On this day in music history: December 2, 1978 - "Le Freak" by Chic hits #1 on the Billboard R&B singles chart for five weeks, also hitting #1 on the Hot 100 for six weeks (non-consecutive) on December 9, 1978. Written and produced by Bernard Edwards and Nile Rodgers, it is the first number one single for the New York-based R&B/Funk band. The song is inspired by an incident when Edwards and Rodgers are denied entry into Studio 54 on New Year's Eve 1977 after being invited by Grace Jones. The duo will encounter the disco's notoriously brash doorman Marc Benecke, who will brusquely tell them that they are not on the guest list. Upset at the rebuff, the pair will go back to Rodgers apartment around the corner and jam, coming up with the song, initially titled "F*** Off." Realizing that they're on to something, the lyric will be changed, from "f*** off" to "freak out." Taking into mind the current popular dance "the freak," they will re-title the song "Le Freak." Released in September as the first single from the band's second album C'est Chic, it will become the largest selling single in the history of Atlantic Records, shifting more than six million copies in the US alone. "Le Freak" will make further history on the Hot 100 when the record hits number one three times during its run on the charts. After it hits the top the pop chart on December 9, 1978, it will be bumped from the top by "You Don't Bring Me Flowers" by Barbra Streisand and Neil Diamond returning to the top (on December 16, 1978) after being displaced by "Le Freak." It will hold on to #1 for two more weeks over the Christmas holiday before being bumped from the top by The Bee Gees' "Too Much Heaven" on January 6, 1979. Startlingly, two weeks later, Chic will return to the top for the third and final time on January 20, 1979 for two more weeks. "Le Freak" is certified 3x Platinum in the US by the RIAA.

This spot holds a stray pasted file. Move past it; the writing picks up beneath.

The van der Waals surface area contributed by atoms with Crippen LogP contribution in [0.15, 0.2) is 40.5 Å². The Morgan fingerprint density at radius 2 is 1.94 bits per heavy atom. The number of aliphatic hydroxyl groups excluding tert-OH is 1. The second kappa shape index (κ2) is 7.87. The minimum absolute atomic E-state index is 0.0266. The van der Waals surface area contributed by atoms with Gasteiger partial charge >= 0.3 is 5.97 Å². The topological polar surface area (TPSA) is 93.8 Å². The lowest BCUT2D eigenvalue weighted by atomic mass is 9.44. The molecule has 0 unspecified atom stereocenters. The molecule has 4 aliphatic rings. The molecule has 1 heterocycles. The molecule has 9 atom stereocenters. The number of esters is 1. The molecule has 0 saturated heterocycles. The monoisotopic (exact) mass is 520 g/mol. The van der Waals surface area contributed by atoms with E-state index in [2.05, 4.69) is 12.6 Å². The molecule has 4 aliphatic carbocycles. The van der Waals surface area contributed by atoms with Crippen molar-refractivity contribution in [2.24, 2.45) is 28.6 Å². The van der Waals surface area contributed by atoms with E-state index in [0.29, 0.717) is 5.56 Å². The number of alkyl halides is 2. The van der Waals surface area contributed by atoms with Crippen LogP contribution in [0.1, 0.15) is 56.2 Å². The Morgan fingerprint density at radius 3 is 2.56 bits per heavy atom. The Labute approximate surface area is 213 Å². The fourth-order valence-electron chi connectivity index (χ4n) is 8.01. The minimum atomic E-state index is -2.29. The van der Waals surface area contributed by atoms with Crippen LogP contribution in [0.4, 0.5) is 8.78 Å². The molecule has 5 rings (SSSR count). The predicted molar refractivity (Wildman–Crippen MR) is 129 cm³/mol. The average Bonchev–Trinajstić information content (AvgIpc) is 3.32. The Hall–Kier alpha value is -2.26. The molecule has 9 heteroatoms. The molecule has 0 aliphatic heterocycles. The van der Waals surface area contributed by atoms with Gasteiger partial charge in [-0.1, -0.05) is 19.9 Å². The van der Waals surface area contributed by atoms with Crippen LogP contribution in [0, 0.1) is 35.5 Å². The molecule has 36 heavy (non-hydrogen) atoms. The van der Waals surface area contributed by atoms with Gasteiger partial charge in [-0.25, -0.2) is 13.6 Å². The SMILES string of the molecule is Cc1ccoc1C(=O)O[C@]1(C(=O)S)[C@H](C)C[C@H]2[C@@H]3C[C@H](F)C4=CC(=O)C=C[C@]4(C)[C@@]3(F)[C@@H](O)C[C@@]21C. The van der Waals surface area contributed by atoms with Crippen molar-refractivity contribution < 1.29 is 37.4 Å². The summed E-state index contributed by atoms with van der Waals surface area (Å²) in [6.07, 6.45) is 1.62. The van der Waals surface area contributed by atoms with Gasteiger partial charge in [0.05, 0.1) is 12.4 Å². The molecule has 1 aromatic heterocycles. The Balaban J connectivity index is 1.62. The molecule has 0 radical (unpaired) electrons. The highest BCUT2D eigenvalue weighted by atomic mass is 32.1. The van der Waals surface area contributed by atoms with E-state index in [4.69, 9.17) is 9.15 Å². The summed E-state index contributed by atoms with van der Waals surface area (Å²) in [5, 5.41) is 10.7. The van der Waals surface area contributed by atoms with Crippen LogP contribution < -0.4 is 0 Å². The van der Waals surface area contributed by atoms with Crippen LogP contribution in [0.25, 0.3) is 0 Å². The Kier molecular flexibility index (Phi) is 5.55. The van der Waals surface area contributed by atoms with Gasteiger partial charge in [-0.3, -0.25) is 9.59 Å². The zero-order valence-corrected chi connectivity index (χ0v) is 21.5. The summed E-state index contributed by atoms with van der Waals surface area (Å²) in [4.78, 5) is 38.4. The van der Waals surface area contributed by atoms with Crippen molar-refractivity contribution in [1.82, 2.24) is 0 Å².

On this day in music history: December 2, 1978 - "You Don't Bring Me Flowers" by Barbra Streisand & Neil Diamond will hit #1 on the Billboard Hot 100 for two weeks (non-consecutive). Written by Marilyn & Alan Bergman and Neil Diamond, it is the third number one single for the superstar duo. The song is originally written for a short lived TV series created by Norman Lear (All In The Family, Sanford & Son, The Jeffersons), the song will not be used when the shows original concept is changed. Barbra Streisand and Neil Diamond will initially cut solo versions of the song, which appear on their then current albums. A radio station in Louisville, Kentucky will edit the two versions together, creating a new duet version. The response is so overwhelmingly positive that the pair will go into the studio and re-cut the song as an actual duet, which is rush released as a single in October 1978. Entering the Hot 100 at #48 on October 28, 1978,  the single will race to the top of the chart five weeks later. It will relinquish the top spot to Chic's "Le Freak" for one week on December 9, 1978, falling back to #3. It will leap back to the top for one more week on December 16, 1978 before "Le Freak" retakes the number one spot. Streisand and Diamond will turn in a highly memorable live performance of "You Don't Bring Me Flowers" at the 22nd Annual Grammy Awards on February 27, 1980. Without any introduction, the singers walk on to the stage from opposite ends to rapturous applause even before they can begin singing. Though they will lose the Best Pop Vocal Performance By A Duo Or Group Grammy to The Doobie Brothers' "Minute By Minute," the performance will go down in history as one of the award show's greatest moments. "You Don't Bring Me Flowers" is certified Platinum in the US by the RIAA.